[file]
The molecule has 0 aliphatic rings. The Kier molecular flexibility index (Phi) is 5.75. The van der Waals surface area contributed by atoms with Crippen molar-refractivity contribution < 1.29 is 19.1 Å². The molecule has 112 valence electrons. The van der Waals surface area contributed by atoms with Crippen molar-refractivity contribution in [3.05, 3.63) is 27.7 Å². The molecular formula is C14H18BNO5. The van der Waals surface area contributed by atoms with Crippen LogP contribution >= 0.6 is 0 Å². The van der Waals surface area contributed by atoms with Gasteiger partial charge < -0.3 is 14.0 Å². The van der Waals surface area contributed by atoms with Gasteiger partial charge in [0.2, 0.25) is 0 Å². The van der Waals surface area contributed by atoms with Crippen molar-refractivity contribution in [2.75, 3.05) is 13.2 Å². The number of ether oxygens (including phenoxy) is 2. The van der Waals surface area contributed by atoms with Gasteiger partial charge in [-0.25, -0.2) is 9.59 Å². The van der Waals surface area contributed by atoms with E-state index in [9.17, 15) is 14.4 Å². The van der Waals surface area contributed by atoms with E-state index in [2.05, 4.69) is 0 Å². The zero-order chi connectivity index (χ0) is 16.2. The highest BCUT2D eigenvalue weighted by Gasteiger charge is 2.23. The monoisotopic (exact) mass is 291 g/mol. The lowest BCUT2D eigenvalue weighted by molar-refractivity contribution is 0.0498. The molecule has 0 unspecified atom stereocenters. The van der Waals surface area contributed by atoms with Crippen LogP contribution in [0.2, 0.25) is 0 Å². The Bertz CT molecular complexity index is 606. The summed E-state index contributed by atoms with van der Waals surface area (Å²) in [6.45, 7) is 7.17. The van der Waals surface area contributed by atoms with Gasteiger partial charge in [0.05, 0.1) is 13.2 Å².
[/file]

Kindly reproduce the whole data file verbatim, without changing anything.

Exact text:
The molecule has 0 aliphatic rings. The Kier molecular flexibility index (Phi) is 5.75. The van der Waals surface area contributed by atoms with Crippen molar-refractivity contribution < 1.29 is 19.1 Å². The molecule has 112 valence electrons. The van der Waals surface area contributed by atoms with Crippen molar-refractivity contribution in [3.05, 3.63) is 27.7 Å². The molecular formula is C14H18BNO5. The van der Waals surface area contributed by atoms with Crippen LogP contribution >= 0.6 is 0 Å². The van der Waals surface area contributed by atoms with Gasteiger partial charge < -0.3 is 14.0 Å². The van der Waals surface area contributed by atoms with Gasteiger partial charge in [0.2, 0.25) is 0 Å². The van der Waals surface area contributed by atoms with Crippen molar-refractivity contribution in [2.75, 3.05) is 13.2 Å². The number of ether oxygens (including phenoxy) is 2. The van der Waals surface area contributed by atoms with Gasteiger partial charge in [-0.25, -0.2) is 9.59 Å². The van der Waals surface area contributed by atoms with E-state index in [9.17, 15) is 14.4 Å². The van der Waals surface area contributed by atoms with E-state index in [2.05, 4.69) is 0 Å². The zero-order chi connectivity index (χ0) is 16.2. The highest BCUT2D eigenvalue weighted by Gasteiger charge is 2.23. The monoisotopic (exact) mass is 291 g/mol. The lowest BCUT2D eigenvalue weighted by molar-refractivity contribution is 0.0498. The molecule has 0 unspecified atom stereocenters. The van der Waals surface area contributed by atoms with Crippen LogP contribution in [0.2, 0.25) is 0 Å². The Bertz CT molecular complexity index is 606. The summed E-state index contributed by atoms with van der Waals surface area (Å²) in [6.45, 7) is 7.17. The van der Waals surface area contributed by atoms with Gasteiger partial charge in [0.05, 0.1) is 13.2 Å².